Other reports, articles, papers etc not held here may shed further light on the subject, so if you know of, or have any information please let me know!



Bobath, B. (1966) Visit to Pető Institute, Budapest, September 1966. Unpublished report.
Bobath, K. (1966) Visit to Dr Pető, Budapest, September 1966. Unpublished paper.
Cotton, E. (1967) They speak to move. Nursery World, 27 October, pp.5-7.
Cotton, E. and Parnwell, M. (1967) From Hungary: the Pető method. Special Education, 56(1), pp.7-11.
Heal, L. (1972) Evaluating an integrated approach to the management of cerebral palsy. Final report. Washington: US Office of Education, Department of Health Education and Welfare.
Loring, J. (1971) A visit to the Pető Institute for spastic children in Budapest. New Hungarian Quarterly, no. 42, pp.140-143.
Maas, R. (1968) Breakthrough in Budapest: an interview with James House. Ideas of Today, 16, pp.110-114.
Seglow, D. (1966) Visit to the Pető Institute. Unpublished paper.

Conductive Education classics no.2

The Institute for Movement Therapy and School for ‘Conductors’, Budapest, Hungary; a report of a study visit.

Over the years there has been a large number of reports of visits to the Pető Institute, in a variety of languages – English, German, Russian and Slovenian, for example. These form an interesting collection in the library as they not only present the different viewpoints of health professionals, parents, teachers and academics but also give different accounts of the work there over a period of time.
The first to come out of Hungary in English was that by Ester Cotton, a physiotherapist, reporting her study visit to Pető’s institute in 1965. Her first visit at the instigation of Berta Bobath was only for one day, but she returned after being granted a month’s study leave from the Bobath Centre and obtaining a bursary from the UK Spastics Society (Russell and Cotton, 1994). On her return to England her enthusiasm for Pető’s system led her to set about trying to bring the system out of Hungary.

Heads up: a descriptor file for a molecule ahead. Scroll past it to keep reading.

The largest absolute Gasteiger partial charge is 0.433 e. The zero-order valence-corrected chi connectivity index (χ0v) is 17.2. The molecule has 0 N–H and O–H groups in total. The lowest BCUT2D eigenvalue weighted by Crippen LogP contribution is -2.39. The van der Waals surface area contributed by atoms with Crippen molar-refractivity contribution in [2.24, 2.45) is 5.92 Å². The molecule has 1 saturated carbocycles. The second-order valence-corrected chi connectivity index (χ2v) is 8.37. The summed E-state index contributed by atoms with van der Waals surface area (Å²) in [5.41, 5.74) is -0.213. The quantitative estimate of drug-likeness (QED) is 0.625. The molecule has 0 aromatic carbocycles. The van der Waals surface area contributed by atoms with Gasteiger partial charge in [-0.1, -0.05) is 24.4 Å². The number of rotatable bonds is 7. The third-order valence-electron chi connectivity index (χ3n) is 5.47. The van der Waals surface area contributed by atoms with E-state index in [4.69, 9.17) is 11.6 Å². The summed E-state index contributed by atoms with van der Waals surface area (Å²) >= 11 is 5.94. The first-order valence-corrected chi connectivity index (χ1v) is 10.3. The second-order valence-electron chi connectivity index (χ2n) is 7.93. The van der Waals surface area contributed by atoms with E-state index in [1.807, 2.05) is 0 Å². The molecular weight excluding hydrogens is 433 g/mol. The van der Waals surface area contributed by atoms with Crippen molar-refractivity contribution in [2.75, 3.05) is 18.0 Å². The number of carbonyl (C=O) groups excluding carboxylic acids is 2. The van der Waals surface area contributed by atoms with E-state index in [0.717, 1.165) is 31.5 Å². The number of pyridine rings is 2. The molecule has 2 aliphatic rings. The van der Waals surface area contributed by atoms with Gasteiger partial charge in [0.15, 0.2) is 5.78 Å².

The institute was residential and Cotton gave a detailed account of the daily routine for the children which started at 6.00am when the children were woken and finished at 7.00pm. The group, rhythmical intention, and its effect were outlined, along with general background information on the institute’s set-up, equipment and staffing. The report included a number of photos of the children on the plinths, standing, and walking with the conductors.
Although she wrote of ‘unity of treatment and education’ and ‘conductors’ there was no mention of ‘Conductive Education’.
An abstract of the article was appended in English, French and Spanish.
Copies of this article can be obtained from the library. Further details on request.


Cotton, E. (1965) The Institute for Movement Therapy and School for ‘Conductors’, Budapest, Hungary; a report of a study visit. Developmental Medicine and Child Neurology, 7, pp.437-446.
Russell, A. and Cotton, E. (1994) The Peto system and its evolution in Britain. London: Acorn Foundation.

New Job Centre off to a good start

The new Job Centre set up for conductors seems to be off to a reasonable start considering the time of year.There are a number of vacancies up at the moment so if you are looking for a job or want to advertise a post , please go to

Do let me know how you get on, whether you are a conductor looking for work, or a centre looking for a conductor, as it would be interesting to know how many responses each vacancy gets.

Pető Institute is no longer the only option

Over the past year, and particularly this last week, I have been seeing news items about parents raising money to take their children to the Peto Institute in Budapest. A very worthwhile aim but these parents do not seem to have any awareness of the availability of Conductive Education services with conductors, not just in their own country, but very near home and quite often free, or at least subsidised in some way. 

One of the stories reported the efforst of a family in Corby, Northants which cannot be that far from the Leicestershire Steps Centre and I assume they are not aware of this.


It seems that Conductive Education still has a long way to go not only in promoting its benefits, but also promoting the services available locally. A difficult task and something to aim for in 2010.I will try and do my bit and keep my lists of centres up to date and also aim to produce lists of services in more countries.